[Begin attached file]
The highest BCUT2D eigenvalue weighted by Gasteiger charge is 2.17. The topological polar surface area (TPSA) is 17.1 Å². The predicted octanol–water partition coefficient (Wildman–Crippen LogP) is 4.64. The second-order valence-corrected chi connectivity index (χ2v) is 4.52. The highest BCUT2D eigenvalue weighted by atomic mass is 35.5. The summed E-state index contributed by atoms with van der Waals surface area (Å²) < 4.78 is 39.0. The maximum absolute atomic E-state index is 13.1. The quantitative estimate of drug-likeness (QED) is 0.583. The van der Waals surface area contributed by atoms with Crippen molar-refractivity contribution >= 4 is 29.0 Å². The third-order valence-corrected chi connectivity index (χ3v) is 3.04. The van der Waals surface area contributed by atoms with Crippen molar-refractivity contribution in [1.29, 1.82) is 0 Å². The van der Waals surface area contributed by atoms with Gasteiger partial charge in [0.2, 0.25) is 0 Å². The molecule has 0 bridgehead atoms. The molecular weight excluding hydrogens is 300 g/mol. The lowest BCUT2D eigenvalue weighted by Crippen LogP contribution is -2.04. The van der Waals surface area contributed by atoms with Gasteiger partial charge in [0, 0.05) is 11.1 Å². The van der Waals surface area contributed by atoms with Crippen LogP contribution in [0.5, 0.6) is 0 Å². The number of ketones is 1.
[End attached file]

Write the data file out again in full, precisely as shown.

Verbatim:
The highest BCUT2D eigenvalue weighted by Gasteiger charge is 2.17. The topological polar surface area (TPSA) is 17.1 Å². The predicted octanol–water partition coefficient (Wildman–Crippen LogP) is 4.64. The second-order valence-corrected chi connectivity index (χ2v) is 4.52. The highest BCUT2D eigenvalue weighted by atomic mass is 35.5. The summed E-state index contributed by atoms with van der Waals surface area (Å²) < 4.78 is 39.0. The maximum absolute atomic E-state index is 13.1. The quantitative estimate of drug-likeness (QED) is 0.583. The van der Waals surface area contributed by atoms with Crippen molar-refractivity contribution >= 4 is 29.0 Å². The third-order valence-corrected chi connectivity index (χ3v) is 3.04. The van der Waals surface area contributed by atoms with Crippen molar-refractivity contribution in [1.29, 1.82) is 0 Å². The van der Waals surface area contributed by atoms with Gasteiger partial charge in [0.2, 0.25) is 0 Å². The molecule has 0 bridgehead atoms. The molecular weight excluding hydrogens is 300 g/mol. The lowest BCUT2D eigenvalue weighted by Crippen LogP contribution is -2.04. The van der Waals surface area contributed by atoms with Gasteiger partial charge in [0, 0.05) is 11.1 Å². The van der Waals surface area contributed by atoms with Crippen LogP contribution in [0.5, 0.6) is 0 Å². The number of ketones is 1.